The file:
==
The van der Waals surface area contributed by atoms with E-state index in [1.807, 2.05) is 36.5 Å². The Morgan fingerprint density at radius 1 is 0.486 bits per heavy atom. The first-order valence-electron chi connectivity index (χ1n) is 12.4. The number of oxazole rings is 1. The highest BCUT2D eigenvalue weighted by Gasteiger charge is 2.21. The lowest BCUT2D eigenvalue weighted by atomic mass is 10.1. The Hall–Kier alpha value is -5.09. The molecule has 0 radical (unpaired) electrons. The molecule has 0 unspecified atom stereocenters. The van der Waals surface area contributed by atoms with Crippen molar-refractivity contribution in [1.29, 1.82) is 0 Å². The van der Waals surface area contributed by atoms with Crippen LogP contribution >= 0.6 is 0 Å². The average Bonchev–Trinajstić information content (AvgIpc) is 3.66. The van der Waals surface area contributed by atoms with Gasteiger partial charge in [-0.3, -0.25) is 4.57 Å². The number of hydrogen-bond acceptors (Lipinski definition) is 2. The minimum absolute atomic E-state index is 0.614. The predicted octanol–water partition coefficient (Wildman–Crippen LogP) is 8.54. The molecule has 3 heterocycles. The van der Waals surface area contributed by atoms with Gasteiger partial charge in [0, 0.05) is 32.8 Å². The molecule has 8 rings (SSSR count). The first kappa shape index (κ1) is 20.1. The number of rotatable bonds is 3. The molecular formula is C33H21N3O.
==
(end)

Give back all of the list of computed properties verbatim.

The van der Waals surface area contributed by atoms with E-state index in [1.807, 2.05) is 36.5 Å². The Morgan fingerprint density at radius 1 is 0.486 bits per heavy atom. The first-order valence-electron chi connectivity index (χ1n) is 12.4. The number of oxazole rings is 1. The highest BCUT2D eigenvalue weighted by Gasteiger charge is 2.21. The lowest BCUT2D eigenvalue weighted by atomic mass is 10.1. The Hall–Kier alpha value is -5.09. The molecule has 0 radical (unpaired) electrons. The molecule has 0 unspecified atom stereocenters. The van der Waals surface area contributed by atoms with Crippen molar-refractivity contribution in [1.29, 1.82) is 0 Å². The van der Waals surface area contributed by atoms with Crippen LogP contribution >= 0.6 is 0 Å². The average Bonchev–Trinajstić information content (AvgIpc) is 3.66. The van der Waals surface area contributed by atoms with Gasteiger partial charge in [-0.3, -0.25) is 4.57 Å². The number of hydrogen-bond acceptors (Lipinski definition) is 2. The minimum absolute atomic E-state index is 0.614. The predicted octanol–water partition coefficient (Wildman–Crippen LogP) is 8.54. The molecule has 3 heterocycles. The van der Waals surface area contributed by atoms with Gasteiger partial charge in [0, 0.05) is 32.8 Å². The molecule has 8 rings (SSSR count). The first kappa shape index (κ1) is 20.1. The number of rotatable bonds is 3. The molecular formula is C33H21N3O.